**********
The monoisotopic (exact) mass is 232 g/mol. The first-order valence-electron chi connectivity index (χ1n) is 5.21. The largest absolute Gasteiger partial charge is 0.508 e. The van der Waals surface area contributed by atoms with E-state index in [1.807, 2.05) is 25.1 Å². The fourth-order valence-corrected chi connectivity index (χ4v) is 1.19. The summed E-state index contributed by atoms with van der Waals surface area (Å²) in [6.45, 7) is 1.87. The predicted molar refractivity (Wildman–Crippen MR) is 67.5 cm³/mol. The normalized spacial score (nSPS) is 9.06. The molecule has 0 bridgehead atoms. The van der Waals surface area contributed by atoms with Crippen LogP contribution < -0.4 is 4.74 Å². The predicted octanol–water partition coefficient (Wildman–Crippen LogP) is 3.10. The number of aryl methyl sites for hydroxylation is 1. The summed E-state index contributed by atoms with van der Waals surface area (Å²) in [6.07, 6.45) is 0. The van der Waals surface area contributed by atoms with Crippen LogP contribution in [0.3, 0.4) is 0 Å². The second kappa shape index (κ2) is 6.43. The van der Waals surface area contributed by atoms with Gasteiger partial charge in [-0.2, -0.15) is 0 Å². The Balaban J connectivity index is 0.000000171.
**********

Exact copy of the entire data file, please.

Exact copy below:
The monoisotopic (exact) mass is 232 g/mol. The first-order valence-electron chi connectivity index (χ1n) is 5.21. The largest absolute Gasteiger partial charge is 0.508 e. The van der Waals surface area contributed by atoms with E-state index in [1.807, 2.05) is 25.1 Å². The fourth-order valence-corrected chi connectivity index (χ4v) is 1.19. The summed E-state index contributed by atoms with van der Waals surface area (Å²) in [6.45, 7) is 1.87. The predicted molar refractivity (Wildman–Crippen MR) is 67.5 cm³/mol. The normalized spacial score (nSPS) is 9.06. The molecule has 0 bridgehead atoms. The van der Waals surface area contributed by atoms with Crippen LogP contribution < -0.4 is 4.74 Å². The predicted octanol–water partition coefficient (Wildman–Crippen LogP) is 3.10. The number of aryl methyl sites for hydroxylation is 1. The summed E-state index contributed by atoms with van der Waals surface area (Å²) in [6.07, 6.45) is 0. The van der Waals surface area contributed by atoms with Crippen LogP contribution in [0.3, 0.4) is 0 Å². The second kappa shape index (κ2) is 6.43. The van der Waals surface area contributed by atoms with Gasteiger partial charge in [-0.2, -0.15) is 0 Å². The Balaban J connectivity index is 0.000000171.